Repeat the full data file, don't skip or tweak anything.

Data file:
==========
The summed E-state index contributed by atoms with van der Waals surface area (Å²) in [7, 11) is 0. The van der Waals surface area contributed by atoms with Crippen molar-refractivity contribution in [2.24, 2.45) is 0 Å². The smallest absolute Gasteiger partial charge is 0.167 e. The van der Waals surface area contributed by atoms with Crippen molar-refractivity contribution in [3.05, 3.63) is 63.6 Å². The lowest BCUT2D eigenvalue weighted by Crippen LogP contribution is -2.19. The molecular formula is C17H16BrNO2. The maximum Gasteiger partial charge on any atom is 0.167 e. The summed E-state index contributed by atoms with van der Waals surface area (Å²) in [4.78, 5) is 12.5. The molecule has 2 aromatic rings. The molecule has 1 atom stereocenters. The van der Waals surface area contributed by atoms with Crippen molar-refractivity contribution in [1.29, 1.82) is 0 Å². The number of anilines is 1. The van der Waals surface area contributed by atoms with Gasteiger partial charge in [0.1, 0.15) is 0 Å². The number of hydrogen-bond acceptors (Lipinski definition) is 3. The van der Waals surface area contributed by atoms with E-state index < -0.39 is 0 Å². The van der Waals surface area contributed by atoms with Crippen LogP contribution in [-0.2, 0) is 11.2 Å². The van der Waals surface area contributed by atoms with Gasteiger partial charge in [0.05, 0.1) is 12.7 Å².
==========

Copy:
The summed E-state index contributed by atoms with van der Waals surface area (Å²) in [7, 11) is 0. The van der Waals surface area contributed by atoms with Crippen molar-refractivity contribution in [2.24, 2.45) is 0 Å². The smallest absolute Gasteiger partial charge is 0.167 e. The van der Waals surface area contributed by atoms with Crippen molar-refractivity contribution in [3.05, 3.63) is 63.6 Å². The lowest BCUT2D eigenvalue weighted by Crippen LogP contribution is -2.19. The molecular formula is C17H16BrNO2. The maximum Gasteiger partial charge on any atom is 0.167 e. The summed E-state index contributed by atoms with van der Waals surface area (Å²) in [4.78, 5) is 12.5. The molecule has 2 aromatic rings. The molecule has 1 atom stereocenters. The van der Waals surface area contributed by atoms with Crippen molar-refractivity contribution in [1.29, 1.82) is 0 Å². The number of anilines is 1. The van der Waals surface area contributed by atoms with Gasteiger partial charge in [0.1, 0.15) is 0 Å². The number of hydrogen-bond acceptors (Lipinski definition) is 3. The van der Waals surface area contributed by atoms with E-state index < -0.39 is 0 Å². The van der Waals surface area contributed by atoms with Crippen LogP contribution in [-0.2, 0) is 11.2 Å². The van der Waals surface area contributed by atoms with Gasteiger partial charge in [0.05, 0.1) is 12.7 Å².